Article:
Limited access to contraceptives and services because of COVID-19 is likely to lead to a surge in unintended pregnancies, according to sexual health advocates.

Darrah Teitel with Action Canada for Sexual Health and Rights has already noticed a big increase in the number of people calling its helpline in distress.

“We’re looking at a huge number of unintended pregnancies, probably,” Teitel said, unless something is done soon to make those services more available.

Otherwise, she said, the pandemic could lead to dire consequences for people’s sexual health, particularly for more vulnerable people.

The COVID-19 outbreak has hit sexual-health services from almost every angle, from contraceptive supply to access to tests for sexually transmitted infections.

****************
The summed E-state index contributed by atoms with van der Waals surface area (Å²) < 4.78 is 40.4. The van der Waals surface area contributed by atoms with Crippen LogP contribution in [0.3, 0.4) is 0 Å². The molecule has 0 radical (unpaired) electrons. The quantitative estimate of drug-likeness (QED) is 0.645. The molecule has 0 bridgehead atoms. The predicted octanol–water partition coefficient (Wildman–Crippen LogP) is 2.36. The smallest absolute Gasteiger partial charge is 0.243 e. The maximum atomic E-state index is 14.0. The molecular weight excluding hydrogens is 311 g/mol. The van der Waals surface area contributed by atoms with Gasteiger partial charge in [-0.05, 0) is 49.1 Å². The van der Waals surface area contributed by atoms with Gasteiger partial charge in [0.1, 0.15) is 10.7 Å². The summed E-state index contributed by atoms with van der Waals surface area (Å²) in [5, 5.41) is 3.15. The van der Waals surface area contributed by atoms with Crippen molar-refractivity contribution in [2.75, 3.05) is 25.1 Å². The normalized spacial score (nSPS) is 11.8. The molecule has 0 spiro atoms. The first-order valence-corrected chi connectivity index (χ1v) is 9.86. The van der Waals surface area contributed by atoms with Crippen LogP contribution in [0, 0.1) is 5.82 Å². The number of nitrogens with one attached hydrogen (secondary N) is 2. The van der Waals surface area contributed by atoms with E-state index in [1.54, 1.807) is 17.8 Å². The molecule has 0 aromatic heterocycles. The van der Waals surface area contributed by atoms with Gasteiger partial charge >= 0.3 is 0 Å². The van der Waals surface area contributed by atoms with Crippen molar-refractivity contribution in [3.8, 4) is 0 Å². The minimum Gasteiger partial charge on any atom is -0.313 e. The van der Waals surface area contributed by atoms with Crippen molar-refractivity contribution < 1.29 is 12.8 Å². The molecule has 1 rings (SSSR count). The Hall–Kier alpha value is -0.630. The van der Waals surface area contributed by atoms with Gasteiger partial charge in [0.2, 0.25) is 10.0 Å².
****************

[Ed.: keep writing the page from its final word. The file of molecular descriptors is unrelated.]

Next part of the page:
Many pharmacies have had to ration medications, including birth control, to one-month supplies to avoid shortages, according to the Canadian Pharmacists Association.

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They have also noted a more limited supply of condoms, and they aren’t alone.

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“We are definitely hearing about condom shelves being empty,” Teitel said.

Several factories in Malaysia have at least partially shut down operations over concerns about the virus,

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